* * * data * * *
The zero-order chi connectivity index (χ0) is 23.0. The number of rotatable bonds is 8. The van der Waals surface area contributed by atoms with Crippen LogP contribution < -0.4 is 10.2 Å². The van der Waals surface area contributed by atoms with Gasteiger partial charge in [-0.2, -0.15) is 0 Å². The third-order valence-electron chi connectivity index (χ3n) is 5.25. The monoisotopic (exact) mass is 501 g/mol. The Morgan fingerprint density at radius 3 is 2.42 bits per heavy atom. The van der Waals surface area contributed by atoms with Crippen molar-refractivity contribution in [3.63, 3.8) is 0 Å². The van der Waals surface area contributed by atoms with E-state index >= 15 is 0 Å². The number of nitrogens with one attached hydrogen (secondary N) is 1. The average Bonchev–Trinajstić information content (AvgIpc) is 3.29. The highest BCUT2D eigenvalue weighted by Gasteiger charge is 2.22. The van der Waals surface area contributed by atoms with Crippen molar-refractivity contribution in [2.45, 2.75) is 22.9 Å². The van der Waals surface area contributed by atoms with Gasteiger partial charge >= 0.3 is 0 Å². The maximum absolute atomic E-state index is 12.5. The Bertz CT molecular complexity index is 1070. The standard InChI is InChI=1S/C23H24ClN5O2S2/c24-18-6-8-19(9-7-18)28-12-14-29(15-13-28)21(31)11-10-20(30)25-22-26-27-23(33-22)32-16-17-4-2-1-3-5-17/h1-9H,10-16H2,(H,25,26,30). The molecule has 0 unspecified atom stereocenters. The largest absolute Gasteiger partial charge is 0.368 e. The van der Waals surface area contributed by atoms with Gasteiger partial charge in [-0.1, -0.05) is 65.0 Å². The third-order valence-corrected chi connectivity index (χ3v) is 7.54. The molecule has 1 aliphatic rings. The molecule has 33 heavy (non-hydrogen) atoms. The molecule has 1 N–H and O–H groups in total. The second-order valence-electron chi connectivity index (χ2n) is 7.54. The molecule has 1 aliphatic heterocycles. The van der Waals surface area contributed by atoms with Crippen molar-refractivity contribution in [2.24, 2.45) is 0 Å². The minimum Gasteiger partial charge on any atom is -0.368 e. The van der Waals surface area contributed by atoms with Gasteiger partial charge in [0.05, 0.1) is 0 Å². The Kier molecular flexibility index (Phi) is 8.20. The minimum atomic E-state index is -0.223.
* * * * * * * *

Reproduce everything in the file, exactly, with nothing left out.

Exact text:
The zero-order chi connectivity index (χ0) is 23.0. The number of rotatable bonds is 8. The van der Waals surface area contributed by atoms with Crippen LogP contribution < -0.4 is 10.2 Å². The van der Waals surface area contributed by atoms with Gasteiger partial charge in [-0.2, -0.15) is 0 Å². The third-order valence-electron chi connectivity index (χ3n) is 5.25. The monoisotopic (exact) mass is 501 g/mol. The Morgan fingerprint density at radius 3 is 2.42 bits per heavy atom. The van der Waals surface area contributed by atoms with Crippen molar-refractivity contribution in [3.63, 3.8) is 0 Å². The van der Waals surface area contributed by atoms with E-state index >= 15 is 0 Å². The number of nitrogens with one attached hydrogen (secondary N) is 1. The average Bonchev–Trinajstić information content (AvgIpc) is 3.29. The highest BCUT2D eigenvalue weighted by Gasteiger charge is 2.22. The van der Waals surface area contributed by atoms with Crippen molar-refractivity contribution in [2.45, 2.75) is 22.9 Å². The van der Waals surface area contributed by atoms with Gasteiger partial charge >= 0.3 is 0 Å². The maximum absolute atomic E-state index is 12.5. The Bertz CT molecular complexity index is 1070. The standard InChI is InChI=1S/C23H24ClN5O2S2/c24-18-6-8-19(9-7-18)28-12-14-29(15-13-28)21(31)11-10-20(30)25-22-26-27-23(33-22)32-16-17-4-2-1-3-5-17/h1-9H,10-16H2,(H,25,26,30). The molecule has 0 unspecified atom stereocenters. The largest absolute Gasteiger partial charge is 0.368 e. The van der Waals surface area contributed by atoms with Gasteiger partial charge in [-0.1, -0.05) is 65.0 Å². The third-order valence-corrected chi connectivity index (χ3v) is 7.54. The molecule has 1 aliphatic rings. The molecule has 33 heavy (non-hydrogen) atoms. The molecule has 1 N–H and O–H groups in total. The second-order valence-electron chi connectivity index (χ2n) is 7.54. The molecule has 1 aliphatic heterocycles. The van der Waals surface area contributed by atoms with Crippen molar-refractivity contribution in [2.24, 2.45) is 0 Å². The minimum Gasteiger partial charge on any atom is -0.368 e. The van der Waals surface area contributed by atoms with Gasteiger partial charge in [0.05, 0.1) is 0 Å². The Kier molecular flexibility index (Phi) is 8.20. The minimum atomic E-state index is -0.223.